Can We Understand Asian Values?
I was once told that I could not understand Asian values because I am a Westerner. Believing that I can understand anything I want to, if the time is long enough (say, ten thousand years), I took up the challenge. Start with economic values.
Consider the Overseas Chinese, found in Malaysia, Singapore, and other Southeast Asian countries. Why do they dominate the economies wherever they are, and why have they been so successful? A popular answer is loyalty in the Confucian tradition. They have a network of relatives, friends, and acquaintances who trust each other completely, do not betray each other, and do not compete with each other. It is also suggested that Chinese who go abroad are the more entrepreneurial type. All this may be true. But a different story comes out of research by two professors of the Chinese University of Hong Kong and an economist from the World Bank.
"For many huaqiao [Overseas Chinese], they found, the answer lay in 'pyramids,' ... layers upon layers of subsidiaries, as well as cross-holdings and informal links with yet more companies. Almost always, the pyramids included at least one bank with a licence to take deposits, and several publicly listed subsidiaries that could issue shares in the open market. The purpose of these pyramids was to draw outside capital into the family group while retaining control over the use of this capital within the family..."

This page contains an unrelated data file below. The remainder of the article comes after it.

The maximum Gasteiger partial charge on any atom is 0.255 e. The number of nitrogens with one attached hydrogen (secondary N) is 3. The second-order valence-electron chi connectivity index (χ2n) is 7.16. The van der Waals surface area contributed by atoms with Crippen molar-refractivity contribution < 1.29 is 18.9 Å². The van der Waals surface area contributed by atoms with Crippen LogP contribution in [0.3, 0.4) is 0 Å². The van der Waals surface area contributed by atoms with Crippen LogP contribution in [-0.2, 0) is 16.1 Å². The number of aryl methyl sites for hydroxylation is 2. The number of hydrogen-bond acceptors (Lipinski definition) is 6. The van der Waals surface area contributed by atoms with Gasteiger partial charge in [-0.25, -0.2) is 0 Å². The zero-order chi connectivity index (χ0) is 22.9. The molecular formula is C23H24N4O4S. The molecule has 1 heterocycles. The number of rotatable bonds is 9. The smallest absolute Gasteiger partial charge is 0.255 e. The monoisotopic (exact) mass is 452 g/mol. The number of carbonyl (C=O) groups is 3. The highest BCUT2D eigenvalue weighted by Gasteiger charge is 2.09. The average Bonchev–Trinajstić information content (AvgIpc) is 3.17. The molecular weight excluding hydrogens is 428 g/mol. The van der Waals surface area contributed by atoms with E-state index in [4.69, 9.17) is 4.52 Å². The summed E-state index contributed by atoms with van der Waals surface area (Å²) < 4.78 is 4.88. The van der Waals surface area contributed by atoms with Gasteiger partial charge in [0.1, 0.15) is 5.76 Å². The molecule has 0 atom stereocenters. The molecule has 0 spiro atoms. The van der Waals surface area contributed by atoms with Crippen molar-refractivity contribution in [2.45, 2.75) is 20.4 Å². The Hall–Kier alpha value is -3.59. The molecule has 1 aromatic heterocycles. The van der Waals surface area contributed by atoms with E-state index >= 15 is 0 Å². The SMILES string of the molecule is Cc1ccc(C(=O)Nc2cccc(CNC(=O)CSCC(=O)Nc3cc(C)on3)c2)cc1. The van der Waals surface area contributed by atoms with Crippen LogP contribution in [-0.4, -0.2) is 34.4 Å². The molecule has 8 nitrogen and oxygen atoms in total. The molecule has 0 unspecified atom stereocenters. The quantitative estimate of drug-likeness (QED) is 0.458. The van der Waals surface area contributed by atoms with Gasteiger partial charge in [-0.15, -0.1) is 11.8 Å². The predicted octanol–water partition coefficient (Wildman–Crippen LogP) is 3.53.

"To see how this works, picture a pyramid at the top of which sits a private holding company owned by the patriarch and his family. [This holding company] owns 51% of subsidiary A, which owns 51% of subsidiary B, which owns 51% of subsidiary C, which owns 30% of company D. Separately, the family also has another (wholly-owned) vehicle, F, which owns 21% of D. In terms of voting rights, the patriarch and his family therefore control 51% of company D. At the same time, the family can claim only 25% of company D's profits (51% times 51% times 51% times 30%, plus 21% through company F) (The Economist, 4/14/01).
Through this arrangement, the family has greater control over the operations of the pyramid than it has investment in them. It arranges to transfer assets from (say) Company D to Company A at a price lower than market, or from any company to any other at values higher than market. Through these sales, the profits (in the form of assets valued at more than market) become moved up the chain to the patriarch and his family, while the subsidiary companies are squeezed. So their dividends are flimsy. Both the patriarch and minority stockholders lose through the scanty dividends, but the patriarch alone gains more than he loses in dividends, because the profits have really been passed upward to him through the trumped-up sales. The minority holders are unfairly squeezed.